13. 13. there is a necessity for a facilitator who will create the interactive responses</li></li></ul><li>keeping cool – a home climate controller<br /><ul><li> maryam’s paper prototype of a home climate controller
  14. 14. used different techniques to create an dynamic interactive paper prototype: changing whole layout, changing overlays, removing and re-pasting tapes, erasing and re-drawing on acetate paper.
  15. 15. there is a necessity for a facilitator who will create the interactive responses</li></ul>changing layout<br />changing overlays<br />replacing tapes<br />re-drawing indicators<br />
  16. 16. keeping cool – a home climate controller<br /><ul><li> with regards to the mecahnics of manipulating a paper interface.</li></ul>to quickly explore a concept, designer might be both the user and the facilitator<br /> to have a quick insight, designer can play the role of the facilitator with a representative from the target group<br />for usability testing, design is tested with multiple users, to find errors and such. The aim is not to find the right design, rather it is to right an agreed upon design. Thus, the design cannot be changed from user to user. <br />for the usability test, a team is necessary, consisting of a facilitator, a computer, a videographer and an observer, at least.<br />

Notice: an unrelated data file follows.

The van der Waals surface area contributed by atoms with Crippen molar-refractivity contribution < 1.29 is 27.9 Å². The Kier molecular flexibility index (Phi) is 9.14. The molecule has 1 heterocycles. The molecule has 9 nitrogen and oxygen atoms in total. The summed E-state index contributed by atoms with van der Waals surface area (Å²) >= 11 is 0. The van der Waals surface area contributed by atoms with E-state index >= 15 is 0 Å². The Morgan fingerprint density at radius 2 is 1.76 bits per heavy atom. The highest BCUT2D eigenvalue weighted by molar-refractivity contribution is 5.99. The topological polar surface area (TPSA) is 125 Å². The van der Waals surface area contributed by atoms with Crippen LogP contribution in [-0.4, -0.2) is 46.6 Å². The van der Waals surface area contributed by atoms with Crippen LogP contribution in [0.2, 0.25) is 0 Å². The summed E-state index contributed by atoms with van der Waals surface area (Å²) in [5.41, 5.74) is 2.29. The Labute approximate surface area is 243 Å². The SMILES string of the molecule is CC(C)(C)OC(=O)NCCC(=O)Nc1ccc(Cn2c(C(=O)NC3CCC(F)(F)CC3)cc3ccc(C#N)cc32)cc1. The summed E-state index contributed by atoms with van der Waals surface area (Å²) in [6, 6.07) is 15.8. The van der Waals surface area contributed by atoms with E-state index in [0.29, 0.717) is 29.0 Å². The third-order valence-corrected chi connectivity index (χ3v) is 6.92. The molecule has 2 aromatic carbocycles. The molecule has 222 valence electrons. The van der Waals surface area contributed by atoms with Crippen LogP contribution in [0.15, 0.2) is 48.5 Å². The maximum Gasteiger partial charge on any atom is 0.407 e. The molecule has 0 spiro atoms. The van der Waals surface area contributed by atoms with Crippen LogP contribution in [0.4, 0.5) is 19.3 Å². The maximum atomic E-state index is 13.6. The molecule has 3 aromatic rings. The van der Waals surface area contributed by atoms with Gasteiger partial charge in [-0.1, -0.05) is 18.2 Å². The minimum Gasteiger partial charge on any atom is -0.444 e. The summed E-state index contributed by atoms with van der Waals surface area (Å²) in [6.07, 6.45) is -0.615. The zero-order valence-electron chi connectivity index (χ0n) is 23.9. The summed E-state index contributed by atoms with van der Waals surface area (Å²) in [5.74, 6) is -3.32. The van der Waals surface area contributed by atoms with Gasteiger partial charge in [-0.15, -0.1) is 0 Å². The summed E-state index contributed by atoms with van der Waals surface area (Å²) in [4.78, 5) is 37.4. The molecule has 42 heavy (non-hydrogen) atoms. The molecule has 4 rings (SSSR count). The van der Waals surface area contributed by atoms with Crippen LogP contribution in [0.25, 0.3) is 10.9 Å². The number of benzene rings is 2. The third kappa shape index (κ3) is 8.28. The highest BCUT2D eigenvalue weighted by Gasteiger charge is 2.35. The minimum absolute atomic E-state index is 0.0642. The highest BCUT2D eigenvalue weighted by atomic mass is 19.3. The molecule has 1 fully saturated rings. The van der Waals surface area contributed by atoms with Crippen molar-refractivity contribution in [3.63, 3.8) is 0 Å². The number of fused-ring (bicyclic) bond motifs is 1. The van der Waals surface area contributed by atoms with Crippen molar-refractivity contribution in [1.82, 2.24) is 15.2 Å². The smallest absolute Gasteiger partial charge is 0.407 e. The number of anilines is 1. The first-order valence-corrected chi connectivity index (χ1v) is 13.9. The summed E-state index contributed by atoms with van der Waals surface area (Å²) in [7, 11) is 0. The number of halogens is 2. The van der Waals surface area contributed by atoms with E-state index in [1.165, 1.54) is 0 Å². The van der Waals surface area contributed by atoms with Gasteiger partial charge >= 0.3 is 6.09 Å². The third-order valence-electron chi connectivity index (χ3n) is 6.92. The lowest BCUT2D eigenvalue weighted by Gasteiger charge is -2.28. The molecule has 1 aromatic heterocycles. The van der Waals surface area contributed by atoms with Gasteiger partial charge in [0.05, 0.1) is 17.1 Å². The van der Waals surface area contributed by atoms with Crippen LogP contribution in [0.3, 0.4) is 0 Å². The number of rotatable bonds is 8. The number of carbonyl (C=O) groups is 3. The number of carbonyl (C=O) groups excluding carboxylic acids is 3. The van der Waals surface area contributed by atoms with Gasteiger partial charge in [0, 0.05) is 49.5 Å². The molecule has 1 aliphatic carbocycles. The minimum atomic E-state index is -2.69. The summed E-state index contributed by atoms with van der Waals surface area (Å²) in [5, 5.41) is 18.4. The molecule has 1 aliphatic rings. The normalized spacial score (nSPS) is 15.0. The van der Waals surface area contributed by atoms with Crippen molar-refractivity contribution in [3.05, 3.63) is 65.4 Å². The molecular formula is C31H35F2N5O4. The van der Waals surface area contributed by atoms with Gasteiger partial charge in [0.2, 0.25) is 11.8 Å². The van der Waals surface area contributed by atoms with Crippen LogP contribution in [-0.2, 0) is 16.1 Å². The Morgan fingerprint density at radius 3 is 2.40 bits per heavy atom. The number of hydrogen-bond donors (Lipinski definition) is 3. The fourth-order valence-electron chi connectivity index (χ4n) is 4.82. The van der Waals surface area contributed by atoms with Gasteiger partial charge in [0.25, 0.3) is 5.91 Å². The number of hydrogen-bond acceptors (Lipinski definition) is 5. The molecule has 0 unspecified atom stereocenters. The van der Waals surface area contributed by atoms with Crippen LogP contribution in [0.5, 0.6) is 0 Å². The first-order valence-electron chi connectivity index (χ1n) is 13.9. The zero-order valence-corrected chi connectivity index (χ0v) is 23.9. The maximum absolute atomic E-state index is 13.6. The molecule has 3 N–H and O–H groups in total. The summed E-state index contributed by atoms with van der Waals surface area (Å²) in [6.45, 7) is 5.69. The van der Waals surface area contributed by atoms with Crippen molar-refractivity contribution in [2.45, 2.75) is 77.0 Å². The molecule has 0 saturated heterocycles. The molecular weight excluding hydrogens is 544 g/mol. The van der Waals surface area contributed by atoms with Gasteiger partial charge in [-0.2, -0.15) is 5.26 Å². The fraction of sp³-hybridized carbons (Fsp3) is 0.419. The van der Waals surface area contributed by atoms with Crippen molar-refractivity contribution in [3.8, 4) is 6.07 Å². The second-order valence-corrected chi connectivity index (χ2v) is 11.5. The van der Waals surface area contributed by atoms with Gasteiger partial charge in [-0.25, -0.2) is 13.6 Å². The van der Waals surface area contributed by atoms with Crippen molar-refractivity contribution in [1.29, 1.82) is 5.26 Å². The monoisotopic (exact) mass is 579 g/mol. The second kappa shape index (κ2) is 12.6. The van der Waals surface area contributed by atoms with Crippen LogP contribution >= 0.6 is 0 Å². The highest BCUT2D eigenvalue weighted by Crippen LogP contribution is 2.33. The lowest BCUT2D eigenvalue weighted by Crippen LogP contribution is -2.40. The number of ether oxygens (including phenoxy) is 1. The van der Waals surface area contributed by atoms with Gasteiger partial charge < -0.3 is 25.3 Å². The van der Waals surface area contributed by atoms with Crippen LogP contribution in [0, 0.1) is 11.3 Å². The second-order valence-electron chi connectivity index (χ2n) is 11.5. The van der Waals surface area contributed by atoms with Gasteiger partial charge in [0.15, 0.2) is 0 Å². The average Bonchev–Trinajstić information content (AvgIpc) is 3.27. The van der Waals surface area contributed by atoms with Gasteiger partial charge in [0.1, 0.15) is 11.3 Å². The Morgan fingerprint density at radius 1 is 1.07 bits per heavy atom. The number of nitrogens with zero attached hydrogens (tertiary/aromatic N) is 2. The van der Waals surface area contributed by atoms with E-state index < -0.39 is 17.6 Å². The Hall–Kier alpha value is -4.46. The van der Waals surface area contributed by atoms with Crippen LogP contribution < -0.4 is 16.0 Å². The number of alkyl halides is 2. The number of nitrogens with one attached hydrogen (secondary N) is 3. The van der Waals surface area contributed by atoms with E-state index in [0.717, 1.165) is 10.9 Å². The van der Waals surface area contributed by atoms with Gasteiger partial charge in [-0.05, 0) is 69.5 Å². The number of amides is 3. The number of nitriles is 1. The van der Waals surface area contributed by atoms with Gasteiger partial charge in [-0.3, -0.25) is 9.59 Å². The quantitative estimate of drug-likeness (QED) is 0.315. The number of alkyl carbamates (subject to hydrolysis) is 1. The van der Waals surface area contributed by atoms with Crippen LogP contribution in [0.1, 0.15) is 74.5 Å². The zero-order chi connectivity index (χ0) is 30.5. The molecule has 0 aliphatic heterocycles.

17. 17. appearances can be deceiving<br /><ul><li> sketches are not prototypes
  18. 18. just because something looks like a sketch doesn’t mean that it is a sketch
  19. 19. sketching, in this sense, is not just what you use, but how, when, where and why you use it.
  20. 20. Wiklund, Thurrot & Dumas’s usability research on aesthetic refinements of an interface – to figure out the role of appearances in usability testing.
  21. 21. the result: there is no bias of users, within the range of aesthetic qualities provided.</li></li></ul><li>appearances can be deceiving<br /><ul><li>their results may be incorrect, as the user only saw one of their variations.
  22. 22. test subjects psychology: when subjected to only one design, they have absolute judgements. when there are multiple alternatives, they can set a scale for user.
  23. 23. the difference between usability engineering & design: </li></ul>usability engineering – getting the design right<br />act of design – getting the right design<br />
  24. 24. appearances can be deceiving<br /><ul><li>conclusions:</li></ul>designer shouldn’t commit to any design too soon – there is a value in continually exploring various options to any questions<br />using quick, inexpensive techniques is not to save money, but to be able to afford to amke and compare alternative design solutions.<br />
  25. 25. are you talking to me?<br />bill buxton | 2007<br />
  26. 26. are you talking to me?<br /><ul><li>the hypothesis: as the users are subjected to various alternatives, they may be able to give more creative and constructive suggestions
  27. 27. the result: although the users became more critical, they didn’t have any constructive suggestions.
  28. 28. the reason: the users did not have any experience equipped to do so.
  29. 29. but when asked to draw an interface, the users indeed had original ideas – participatory design
  30. 30. “sketching is a language that supports a particular form of dialogue – a dialogue that can help all of us bring our ideas one step closer to fruition.” p.394</li></li></ul><li>thanks for your attention<br />